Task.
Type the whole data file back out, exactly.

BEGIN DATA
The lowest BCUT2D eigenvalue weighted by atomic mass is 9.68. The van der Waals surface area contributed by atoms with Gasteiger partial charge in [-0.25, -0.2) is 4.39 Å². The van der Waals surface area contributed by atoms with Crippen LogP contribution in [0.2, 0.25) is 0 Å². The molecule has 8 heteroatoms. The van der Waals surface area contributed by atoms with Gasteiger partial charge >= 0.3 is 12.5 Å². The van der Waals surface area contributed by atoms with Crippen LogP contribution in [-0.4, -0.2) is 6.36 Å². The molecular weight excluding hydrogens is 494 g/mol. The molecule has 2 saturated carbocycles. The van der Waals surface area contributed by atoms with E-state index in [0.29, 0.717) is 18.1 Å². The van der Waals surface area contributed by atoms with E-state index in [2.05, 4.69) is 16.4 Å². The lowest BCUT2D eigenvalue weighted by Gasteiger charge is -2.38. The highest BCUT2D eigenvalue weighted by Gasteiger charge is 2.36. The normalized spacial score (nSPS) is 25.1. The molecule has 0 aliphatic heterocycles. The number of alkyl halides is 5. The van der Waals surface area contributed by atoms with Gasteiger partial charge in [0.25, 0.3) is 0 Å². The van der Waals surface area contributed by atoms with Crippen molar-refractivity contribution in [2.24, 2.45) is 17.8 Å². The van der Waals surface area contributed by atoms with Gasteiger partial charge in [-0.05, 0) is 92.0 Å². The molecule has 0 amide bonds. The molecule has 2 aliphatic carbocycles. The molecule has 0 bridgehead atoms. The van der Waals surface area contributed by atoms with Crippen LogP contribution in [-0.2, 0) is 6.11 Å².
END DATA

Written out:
The lowest BCUT2D eigenvalue weighted by atomic mass is 9.68. The van der Waals surface area contributed by atoms with Gasteiger partial charge in [-0.25, -0.2) is 4.39 Å². The van der Waals surface area contributed by atoms with Crippen LogP contribution in [0.2, 0.25) is 0 Å². The molecule has 8 heteroatoms. The van der Waals surface area contributed by atoms with Gasteiger partial charge >= 0.3 is 12.5 Å². The van der Waals surface area contributed by atoms with Crippen LogP contribution in [-0.4, -0.2) is 6.36 Å². The molecular weight excluding hydrogens is 494 g/mol. The molecule has 2 saturated carbocycles. The van der Waals surface area contributed by atoms with E-state index in [0.29, 0.717) is 18.1 Å². The van der Waals surface area contributed by atoms with E-state index in [2.05, 4.69) is 16.4 Å². The lowest BCUT2D eigenvalue weighted by Gasteiger charge is -2.38. The highest BCUT2D eigenvalue weighted by Gasteiger charge is 2.36. The normalized spacial score (nSPS) is 25.1. The molecule has 0 aliphatic heterocycles. The number of alkyl halides is 5. The van der Waals surface area contributed by atoms with Gasteiger partial charge in [0.25, 0.3) is 0 Å². The van der Waals surface area contributed by atoms with Crippen molar-refractivity contribution in [2.24, 2.45) is 17.8 Å². The van der Waals surface area contributed by atoms with Gasteiger partial charge in [-0.05, 0) is 92.0 Å². The molecule has 0 amide bonds. The molecule has 2 aliphatic carbocycles. The molecule has 0 bridgehead atoms. The van der Waals surface area contributed by atoms with Crippen LogP contribution in [-0.2, 0) is 6.11 Å².